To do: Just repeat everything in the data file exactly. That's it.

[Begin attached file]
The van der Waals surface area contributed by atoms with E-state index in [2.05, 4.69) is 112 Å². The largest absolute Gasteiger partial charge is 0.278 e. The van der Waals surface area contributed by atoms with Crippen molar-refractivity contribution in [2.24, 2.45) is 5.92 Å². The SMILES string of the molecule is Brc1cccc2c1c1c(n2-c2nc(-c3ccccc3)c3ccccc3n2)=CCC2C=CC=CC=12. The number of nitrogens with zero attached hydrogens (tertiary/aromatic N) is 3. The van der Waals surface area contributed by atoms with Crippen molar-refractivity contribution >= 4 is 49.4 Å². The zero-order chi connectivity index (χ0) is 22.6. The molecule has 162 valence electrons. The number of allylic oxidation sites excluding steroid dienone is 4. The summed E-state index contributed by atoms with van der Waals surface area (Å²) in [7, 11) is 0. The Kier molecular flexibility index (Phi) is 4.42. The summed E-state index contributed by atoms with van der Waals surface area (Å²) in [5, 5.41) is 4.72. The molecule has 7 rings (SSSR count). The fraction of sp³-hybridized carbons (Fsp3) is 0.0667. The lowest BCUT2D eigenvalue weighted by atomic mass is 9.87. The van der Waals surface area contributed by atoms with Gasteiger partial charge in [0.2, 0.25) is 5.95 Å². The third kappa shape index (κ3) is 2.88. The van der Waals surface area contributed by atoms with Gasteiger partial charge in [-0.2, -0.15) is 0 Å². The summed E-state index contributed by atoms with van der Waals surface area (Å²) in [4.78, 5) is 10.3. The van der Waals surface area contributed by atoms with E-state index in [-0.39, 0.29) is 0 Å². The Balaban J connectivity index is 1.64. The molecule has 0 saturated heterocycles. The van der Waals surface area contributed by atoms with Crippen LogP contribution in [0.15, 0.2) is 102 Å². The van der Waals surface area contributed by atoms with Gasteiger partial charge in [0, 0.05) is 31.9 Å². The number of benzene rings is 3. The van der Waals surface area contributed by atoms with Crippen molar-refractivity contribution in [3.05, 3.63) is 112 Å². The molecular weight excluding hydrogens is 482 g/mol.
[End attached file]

The van der Waals surface area contributed by atoms with E-state index in [2.05, 4.69) is 112 Å². The largest absolute Gasteiger partial charge is 0.278 e. The van der Waals surface area contributed by atoms with Crippen molar-refractivity contribution in [2.24, 2.45) is 5.92 Å². The SMILES string of the molecule is Brc1cccc2c1c1c(n2-c2nc(-c3ccccc3)c3ccccc3n2)=CCC2C=CC=CC=12. The number of nitrogens with zero attached hydrogens (tertiary/aromatic N) is 3. The van der Waals surface area contributed by atoms with Crippen molar-refractivity contribution >= 4 is 49.4 Å². The zero-order chi connectivity index (χ0) is 22.6. The molecule has 162 valence electrons. The number of allylic oxidation sites excluding steroid dienone is 4. The summed E-state index contributed by atoms with van der Waals surface area (Å²) in [7, 11) is 0. The Kier molecular flexibility index (Phi) is 4.42. The summed E-state index contributed by atoms with van der Waals surface area (Å²) in [5, 5.41) is 4.72. The molecule has 7 rings (SSSR count). The fraction of sp³-hybridized carbons (Fsp3) is 0.0667. The lowest BCUT2D eigenvalue weighted by atomic mass is 9.87. The van der Waals surface area contributed by atoms with Gasteiger partial charge in [0.2, 0.25) is 5.95 Å². The third kappa shape index (κ3) is 2.88. The van der Waals surface area contributed by atoms with Gasteiger partial charge in [-0.2, -0.15) is 0 Å². The summed E-state index contributed by atoms with van der Waals surface area (Å²) in [4.78, 5) is 10.3. The van der Waals surface area contributed by atoms with E-state index in [-0.39, 0.29) is 0 Å². The Balaban J connectivity index is 1.64. The molecule has 0 saturated heterocycles. The van der Waals surface area contributed by atoms with Crippen LogP contribution in [0.15, 0.2) is 102 Å². The van der Waals surface area contributed by atoms with Gasteiger partial charge in [0, 0.05) is 31.9 Å². The number of benzene rings is 3. The van der Waals surface area contributed by atoms with Crippen molar-refractivity contribution in [3.05, 3.63) is 112 Å². The molecular weight excluding hydrogens is 482 g/mol.